Case of Saudi blogger referred to higher court as flogging postponed

Badawi's wife told BBC that his case had been referred to Supreme Court

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The Independent Online

Saudi Arabia has postponed the public flogging of the activist and blogger Raif Badawi on medical grounds.

Mr Badawi was subjected to the first 50 lashes a week ago and was due to be flogged again after Friday prayers, although Saudi authorities had come under Western pressure to call off the punishment.

Last night, Mr Badawi’s wife told the BBC that his case had been referred to Saudi Arabia’s Supreme Court.

The political stakes of Mr Badawi’s case, which included a charge of insulting Islam, have been raised by the Paris attack on the Charlie Hebdo offices and its subsequent publication of more cartoons lampooning the Prophet Mohamed.

 

Amnesty International said a medical examination found Mr Badawi’s earlier “wounds had not yet healed properly and that he would not be able to withstand another round of lashes at this time”.

The doctor who carried out the medical check-up recommended that the flogging be postponed until next week, Amnesty said, adding: “It is unclear whether the authorities will fully comply with this demand.”

Mr Badawi, who set up the Free Saudi Liberals website, was arrested in June 2012 for offences which also included cyber crime and disobeying his father – a crime in Saudi Arabia. The prosecution had demanded he be tried for apostasy, which carries the death penalty, but a judge dismissed that charge.

 

He was sentenced last year to 10 years in jail, a fine of one million riyals (£176,000) and 1,000 lashes after prosecutors challenged an earlier sentence of seven years and 600 lashes as being too lenient.

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Raif Badawi has been sentenced to 1,000 lashes for ‘insulting Islam’ on his liberal website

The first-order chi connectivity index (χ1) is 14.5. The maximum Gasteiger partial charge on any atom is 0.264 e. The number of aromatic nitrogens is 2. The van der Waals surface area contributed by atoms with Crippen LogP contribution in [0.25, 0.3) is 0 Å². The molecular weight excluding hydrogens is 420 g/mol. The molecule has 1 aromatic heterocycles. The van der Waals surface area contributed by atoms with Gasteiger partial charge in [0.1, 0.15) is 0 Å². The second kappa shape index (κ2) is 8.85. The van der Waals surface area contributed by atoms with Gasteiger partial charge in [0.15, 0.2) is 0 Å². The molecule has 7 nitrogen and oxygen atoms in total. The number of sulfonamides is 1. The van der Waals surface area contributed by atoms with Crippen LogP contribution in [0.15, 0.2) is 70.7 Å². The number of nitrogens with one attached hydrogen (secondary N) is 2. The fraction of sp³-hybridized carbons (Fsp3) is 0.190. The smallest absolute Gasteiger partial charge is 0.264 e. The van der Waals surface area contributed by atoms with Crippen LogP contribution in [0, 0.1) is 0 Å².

The US called on Riyadh last week to cancel the sentence of 1,000 lashes.

Since the attacks in France, the US and the EU have criticised the punishment of Mr Badawi, who had accused clergy of extremism on his website. Overturning his conviction would look to some Saudi Islamists like a betrayal of core Muslim values.

Against the background of regional turmoil, the authorities have issued tougher penalties against all forms of dissent in the past year, from women driving to social media comments supporting Islamist militants, and have increased the use of the death penalty – via public beheadings, including a woman in Mecca earlier this week, whose execution was filmed and leaked on the internet.

The judiciary is controlled by the top clergy, making it particularly uncomfortable for the ruling dynasty to overturn court decisions given that it is unelected and depends on clerical approval for part of its legitimacy.

In an example of the fury felt by conservatives, Islamist activist Mohsen al-Awaji told Reuters he would not even speak about Mr Badawi’s case because of his anger over the publication of new cartoons depicting Mohamed in Charlie Hebdo on Wednesday.

“We don’t have time these days to think of this guy Mr Badawi because of the hatred taken by the West towards all Muslims when they publish these sorts of pictures against Mohamed. This is on the mind of everyone,” he said.

Mr Badawi, who was flogged 50 times in public a week ago by an Interior Ministry official, is to face the same punishment every Friday until he has received 1,000 lashes. He will then spend 10 years in prison.

There has been almost no discussion of Mr Badawi’s flogging in the Saudi press, underscoring official sensitivities over the subject.

Reuters

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